No, he said, they'd show me how to use the kayak, then I'd be on my own. They would give me a detailed water-proof map of the canals. Though he suggested, rather uncertainly (as if he'd never been asked the question before), that perhaps it would be possible to hire one of the staff to go along with me as guide if I wanted.

I looked at the stacks of glossy flyers and pamphlets (in Italian and English) laid out neatly on the table before me. Then, from another stack, I picked up a multi-page text-heavy legal-looking document: the insurance waiver all renters are required to sign. I started to put this into my bag along with the other promotional materials, but the man behind the desk kindly told me that that was for customers who were renting a boat. The first few pages I'd flipped through were all in Italian. Perhaps the last pages were in English, or they kept an English translation behind the desk. I don't know. I returned the document to its stack.

Taped to the surface of the desk were 10 rules for renters, each one a sentence in English (with a smaller Italian translation beneath it) stating things such as: "Cross the Grand Canal when it is clear and do not stop in the middle", and advising that kayakers make a noise before rounding blind turns.

"You just opened?" I asked him.

"Yes. We've been here two weeks," he told me.

I thought of telling him about his two scared helpless customers I'd met a short time before that I'd written about in a blog post. But what good would that do? My own opinion might be that it's a bad idea to send kayakers of whatever skill level (or absence of skill) into the canals in the center of the city, but I suspected his would be that he was offering visitors a once-in-a-lifetime experience of ancient waterways in environmentally-friendly boats.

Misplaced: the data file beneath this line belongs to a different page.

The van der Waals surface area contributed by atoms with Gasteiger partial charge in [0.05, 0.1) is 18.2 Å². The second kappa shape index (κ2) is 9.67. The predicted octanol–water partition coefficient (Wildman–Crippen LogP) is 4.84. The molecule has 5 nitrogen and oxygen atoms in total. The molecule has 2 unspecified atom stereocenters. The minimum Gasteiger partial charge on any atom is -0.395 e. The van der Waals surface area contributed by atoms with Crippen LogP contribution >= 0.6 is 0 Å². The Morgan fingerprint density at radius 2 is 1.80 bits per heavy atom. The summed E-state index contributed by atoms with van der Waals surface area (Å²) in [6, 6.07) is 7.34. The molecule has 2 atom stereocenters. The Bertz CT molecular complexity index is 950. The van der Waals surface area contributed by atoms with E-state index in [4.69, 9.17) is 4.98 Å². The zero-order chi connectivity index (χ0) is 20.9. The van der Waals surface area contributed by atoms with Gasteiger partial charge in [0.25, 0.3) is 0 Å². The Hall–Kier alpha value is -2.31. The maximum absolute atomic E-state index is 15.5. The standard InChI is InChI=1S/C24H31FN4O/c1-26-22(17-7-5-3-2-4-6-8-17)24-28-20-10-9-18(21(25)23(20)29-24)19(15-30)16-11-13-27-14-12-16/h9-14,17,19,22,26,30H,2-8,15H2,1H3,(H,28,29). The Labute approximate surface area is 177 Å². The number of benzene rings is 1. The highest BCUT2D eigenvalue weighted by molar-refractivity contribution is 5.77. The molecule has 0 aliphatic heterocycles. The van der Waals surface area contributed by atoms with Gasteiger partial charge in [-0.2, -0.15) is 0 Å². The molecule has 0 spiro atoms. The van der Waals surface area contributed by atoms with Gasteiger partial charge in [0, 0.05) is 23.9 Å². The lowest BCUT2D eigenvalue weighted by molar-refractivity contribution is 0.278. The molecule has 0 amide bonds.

I'd counter that that might indeed be a beautiful thing to do, if it weren't for all the large motorized boats everywhere. A historic center in which all boats were powered only by oar would be a marvelous sight, as well as the best possible thing for the well-being of the old canals and buildings. But until that time comes, I find the thought of increasing numbers of potentially rather clueless kayakers amid all the motor-driven chaos to be worrisome.

On my way home on a vaporetto I noticed ads for the kayak rental place amid the other advertising placards above its passenger windows.